# Taylor Series expansion for an implicitely defined family of functions

Can we find a Taylor Series expansion for $y(x)$ implicitly defined by: $$\sum _{i=1}^nA_ie^{a_ix+b_iy} = 1 ?$$

In financial mathematics, the two-additive-factors Model G2++ is commonly used for interest rates forecasting. G2++ Model parameters are calibrated on market Caps and Swaptions prices. On the basis of these calibrated parameters complex financial product prices are computed using Monte-Carlo methods.

For further details on G2++ models refer for example to Brigo & Mercurio

Numerical computational challenges arise due to the necessity to integrate an implicitly defined function of the form:

$$\sum _{i=1}^nA_ie^{a_ix+b_iy} = 1 ,$$

which implicitly defines $y(x)$. All other parameters $A_i$, $a_i$ and $b_i$ are constant positive real numbers.

Now comes my question: What is the Taylor of $y(x)$ around $x=0$?

I started with a highly simplified version of the equation:

$$e^{x+y}+e^{x+by} = 1,$$

And found explicit closed form solutions for $y(x)$ when $b \in \{0,1,2,3,4\}$. This corresponds to the cases when the equation becomes Galois solvable. But what if $b$ is irrational, or arbitrarily large?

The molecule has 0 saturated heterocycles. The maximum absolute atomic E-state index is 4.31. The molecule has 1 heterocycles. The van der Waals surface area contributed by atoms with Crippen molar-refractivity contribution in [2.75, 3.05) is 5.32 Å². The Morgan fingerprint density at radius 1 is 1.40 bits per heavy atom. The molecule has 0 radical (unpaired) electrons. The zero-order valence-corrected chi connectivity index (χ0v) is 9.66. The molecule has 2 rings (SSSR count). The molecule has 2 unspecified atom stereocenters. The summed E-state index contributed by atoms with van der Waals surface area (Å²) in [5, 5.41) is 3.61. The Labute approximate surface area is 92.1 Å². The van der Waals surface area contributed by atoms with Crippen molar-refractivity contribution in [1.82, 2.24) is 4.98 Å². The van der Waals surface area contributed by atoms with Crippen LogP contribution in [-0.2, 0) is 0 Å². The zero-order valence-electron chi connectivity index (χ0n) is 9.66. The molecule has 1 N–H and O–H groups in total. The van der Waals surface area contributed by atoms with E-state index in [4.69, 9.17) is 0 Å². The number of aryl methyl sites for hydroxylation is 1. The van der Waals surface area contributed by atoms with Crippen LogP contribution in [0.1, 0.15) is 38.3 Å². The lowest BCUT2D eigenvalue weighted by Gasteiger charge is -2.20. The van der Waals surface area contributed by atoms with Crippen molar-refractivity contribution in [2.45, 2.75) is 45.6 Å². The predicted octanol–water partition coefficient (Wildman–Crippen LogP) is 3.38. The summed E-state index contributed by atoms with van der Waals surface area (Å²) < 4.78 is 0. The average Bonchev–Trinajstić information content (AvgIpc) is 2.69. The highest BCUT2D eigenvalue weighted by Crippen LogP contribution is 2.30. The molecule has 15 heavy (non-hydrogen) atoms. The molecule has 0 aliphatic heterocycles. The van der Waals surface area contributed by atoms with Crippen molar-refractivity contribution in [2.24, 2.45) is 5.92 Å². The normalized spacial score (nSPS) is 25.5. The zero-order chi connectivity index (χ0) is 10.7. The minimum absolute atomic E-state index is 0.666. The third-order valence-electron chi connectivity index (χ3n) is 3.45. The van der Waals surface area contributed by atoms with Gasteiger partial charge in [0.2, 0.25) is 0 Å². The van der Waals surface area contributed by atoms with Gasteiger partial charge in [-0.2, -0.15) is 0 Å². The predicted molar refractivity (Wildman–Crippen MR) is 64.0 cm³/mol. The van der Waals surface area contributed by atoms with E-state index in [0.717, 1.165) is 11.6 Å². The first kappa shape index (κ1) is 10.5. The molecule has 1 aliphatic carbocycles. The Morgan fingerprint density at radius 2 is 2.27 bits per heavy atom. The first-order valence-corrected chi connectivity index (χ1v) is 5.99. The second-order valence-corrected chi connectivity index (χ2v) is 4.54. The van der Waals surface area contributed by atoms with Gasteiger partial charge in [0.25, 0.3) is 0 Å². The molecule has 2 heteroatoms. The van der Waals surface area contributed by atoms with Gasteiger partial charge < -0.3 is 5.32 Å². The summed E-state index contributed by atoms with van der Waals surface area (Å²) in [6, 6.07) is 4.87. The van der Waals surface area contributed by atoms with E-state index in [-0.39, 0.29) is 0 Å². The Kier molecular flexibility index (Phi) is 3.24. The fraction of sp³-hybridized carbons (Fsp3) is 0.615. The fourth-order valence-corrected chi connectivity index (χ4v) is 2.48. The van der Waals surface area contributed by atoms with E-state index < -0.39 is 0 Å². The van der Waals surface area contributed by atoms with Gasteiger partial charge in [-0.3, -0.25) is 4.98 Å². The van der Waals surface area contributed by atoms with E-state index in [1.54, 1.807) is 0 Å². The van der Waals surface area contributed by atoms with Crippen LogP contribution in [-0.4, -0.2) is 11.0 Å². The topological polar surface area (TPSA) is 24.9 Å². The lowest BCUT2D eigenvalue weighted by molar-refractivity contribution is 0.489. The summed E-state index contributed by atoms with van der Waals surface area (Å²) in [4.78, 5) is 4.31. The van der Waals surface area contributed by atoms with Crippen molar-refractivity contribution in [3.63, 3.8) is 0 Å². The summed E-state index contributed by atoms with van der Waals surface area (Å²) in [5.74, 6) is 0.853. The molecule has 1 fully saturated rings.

At least for this simplified single parametric version, wouldn't there be a strategy to obtain Taylor Series expansions?

Thanks for your answers or suggestions! They are greatly appreciated.

Looking at the case $b=2$, it seems that $y(x)$ is really close to its linear asymptotes $x+y=0$ and $x+by=0$. maybe a clue? see here.

• I can't give you a reference. May be somone else will have a suggestion. What I had in mind is more or less in "Elementary Theory of Analytic Functions of One or Several Complex Variables" by H. Cartan. In Chapter 1, section 9 he goes over the inverse function theorem. The recurssion in (9.1) involves the polynomial $P_n$ that has coefficients in $\mathbb N_0$, so $|P_n(a_1,..b_{n-1})| \le P_n( |a_1|,...,|b_{n-1}|)$, which leads to the majorization in (9.2), etc. – VictorZurkowski Aug 22 '16 at 8:41
• Thanks a lot that reference really helped! Even if we are not dealing with inverse functions here it is totally applicable to the situation. It is sufficient to know $a_0$ (by numerically solving $e^{a_0}+e^{b a_0}=1$), to recursively deduct the following coefficients. $$a_1 = -1/{(e^{a_0}*(1-b)+b)},$$ $$a2 = -((1-e^{a_0} (a_1 b+1)^2+e^{a_0}*(a_1+1)^2)/(2*(b*(1-e^{a_0})+e^{a_0})), etc...$$ However, the convergence appears to be rather slow and there is no benefit gained from the fact that $y(x)+x$ tends towards $0$ at $+\infty$. Still a great step forward. Thanks a lot!! – handelskai Aug 22 '16 at 12:21